RECIFE, Brazil -- It took just six days for expectations of the United States men's national team to change. With that shift, the perception of what constitutes success at this World Cup was altered as well.
Placed in what looked to be a monstrously difficult group alongside Ghana, Portugal, and Germany, simply acquitting themselves well would have been deemed a decent showing for the Americans prior to the tournament. But that was before the World Cup-opening victory over the Black Stars, and the subsequent draw with Portugal, a match that the Americans dominated for long stretches. The U.S. showed it belonged and could go up against some of the world's heavyweights on the brightest stage of all. Now hopes have been raised in terms of the possibilities surrounding this U.S. team.
This shift in perception is accompanied by a change in the kind of pressure the U.S. team faces heading into the Germany match. The U.S. had one foot in the knockout-stage door, leading Portugal 2-1 late on, only to have victory -- and progress to the round of 16 -- snatched away from it by Silvestre Varela's stoppage-time equalizer. No longer can the U.S. adopt the role of plucky underdog, with nothing to lose and everything to gain, a point made by manager Jurgen Klinsmann at Wednesday's news conference. He cited the U.S. performance level as the reason, but the change goes deeper. Klinsmann can rightly point to the progress the team has made under this direction, but there's a nagging feeling that a spot in the second round should already be in the Americans' back pocket. Coming so close and missing out will now leave the bitterest of tastes.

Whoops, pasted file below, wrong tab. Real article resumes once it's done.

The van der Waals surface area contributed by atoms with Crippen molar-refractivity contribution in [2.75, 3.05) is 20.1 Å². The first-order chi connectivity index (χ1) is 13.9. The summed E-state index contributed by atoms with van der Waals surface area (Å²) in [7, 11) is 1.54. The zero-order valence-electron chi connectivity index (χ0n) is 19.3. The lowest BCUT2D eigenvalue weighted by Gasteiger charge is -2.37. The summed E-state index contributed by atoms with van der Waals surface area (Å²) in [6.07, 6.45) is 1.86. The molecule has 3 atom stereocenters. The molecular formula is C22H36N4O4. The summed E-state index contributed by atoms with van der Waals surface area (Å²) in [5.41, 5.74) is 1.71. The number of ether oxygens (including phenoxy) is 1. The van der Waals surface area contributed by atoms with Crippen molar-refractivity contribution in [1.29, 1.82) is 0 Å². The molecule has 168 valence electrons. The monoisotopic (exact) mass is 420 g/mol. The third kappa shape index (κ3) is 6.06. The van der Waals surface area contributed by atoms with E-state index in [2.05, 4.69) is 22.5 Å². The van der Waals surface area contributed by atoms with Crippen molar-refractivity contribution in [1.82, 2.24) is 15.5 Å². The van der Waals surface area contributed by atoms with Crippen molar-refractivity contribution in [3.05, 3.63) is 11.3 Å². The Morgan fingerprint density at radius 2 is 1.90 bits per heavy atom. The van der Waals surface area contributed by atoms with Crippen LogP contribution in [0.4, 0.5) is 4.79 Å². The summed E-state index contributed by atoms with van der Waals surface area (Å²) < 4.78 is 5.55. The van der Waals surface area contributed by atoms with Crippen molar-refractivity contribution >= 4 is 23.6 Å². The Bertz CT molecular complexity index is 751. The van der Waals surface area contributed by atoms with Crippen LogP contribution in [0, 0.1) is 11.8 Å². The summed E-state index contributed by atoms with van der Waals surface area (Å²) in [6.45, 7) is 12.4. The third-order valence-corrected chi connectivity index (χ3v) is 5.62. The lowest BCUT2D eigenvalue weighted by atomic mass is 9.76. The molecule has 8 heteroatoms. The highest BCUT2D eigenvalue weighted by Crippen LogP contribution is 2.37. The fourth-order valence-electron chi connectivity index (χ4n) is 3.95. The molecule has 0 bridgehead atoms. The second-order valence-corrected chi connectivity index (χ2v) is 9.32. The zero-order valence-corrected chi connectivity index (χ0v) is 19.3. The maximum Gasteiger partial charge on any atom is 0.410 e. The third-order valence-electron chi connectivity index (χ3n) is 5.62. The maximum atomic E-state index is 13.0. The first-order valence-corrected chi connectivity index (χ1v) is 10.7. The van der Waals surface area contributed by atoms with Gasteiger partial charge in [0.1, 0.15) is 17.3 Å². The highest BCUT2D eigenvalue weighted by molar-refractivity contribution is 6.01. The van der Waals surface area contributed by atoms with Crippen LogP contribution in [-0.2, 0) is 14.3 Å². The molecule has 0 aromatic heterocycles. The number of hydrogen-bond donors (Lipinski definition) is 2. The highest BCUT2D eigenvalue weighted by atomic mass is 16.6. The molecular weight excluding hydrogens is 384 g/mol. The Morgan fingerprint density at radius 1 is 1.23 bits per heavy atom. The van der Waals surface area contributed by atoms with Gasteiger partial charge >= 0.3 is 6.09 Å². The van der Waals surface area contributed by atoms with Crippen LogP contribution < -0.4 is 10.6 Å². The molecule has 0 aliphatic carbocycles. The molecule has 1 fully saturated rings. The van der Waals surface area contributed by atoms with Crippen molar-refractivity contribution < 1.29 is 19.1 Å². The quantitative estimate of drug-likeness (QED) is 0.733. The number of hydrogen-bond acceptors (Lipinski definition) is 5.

So now, the ultimate judgment for this U.S. side beckons. Achieve the desired result on Thursday against Germany, and a World Cup filled with so many euphoric moments will go down as a massive success, with the possibility of even more to come. Should the U.S. lose and see Ghana or Portugal zip past it on goal difference, the Americans' trip to Brazil will go down as a massive missed opportunity, one that could have seen the U.S. team make a real statement as to its progress.
Attaining the desired scenario -- and avoiding some intense scoreboard watching -- will require the U.S. to play its best match against Germany. The Americans have used their legs, hearts and minds to get to where they've gotten. Now, they'll need to do so again, with the mental aspect the most important of all. Concentration will have to be at its maximum against a German side for which the goals have flowed this tournament. And it will require managing the nerves that will inevitably accompany such a massive game.
Will the U.S. prevail? The ups and downs the Americans have encountered in this tournament, not to mention the difficulty of Thursday's opponent, make it difficult to predict. The Americans have looked devastating at times, like against Portugal. This is counterbalanced by the Ghana match, in which the U.S. struggled to keep the ball.
Yet Klinsmann remains a critical asset at this juncture. Granted, he will not kick a ball on Thursday, but his skills as a motivator, one able to convince his charges that anything is possible, are renowned. On Thursday, as he squares off against the country of his birth, he will need to be at his most inspirational.
The U.S. has found itself in this spot before. In 2002, it squandered the chance in the group stage finale against Poland, only to be bailed out by South Korea. In 2006, it crumbled against the Ghanaians. Four years ago, it seized its chance, albeit at the death thanks to Landon Donovan's now-iconic goal versus Algeria. If the U.S. can survive on Thursday, it will mark a significant step forward for this budding soccer nation. At which point the expectations will change once again, and for all the right reasons.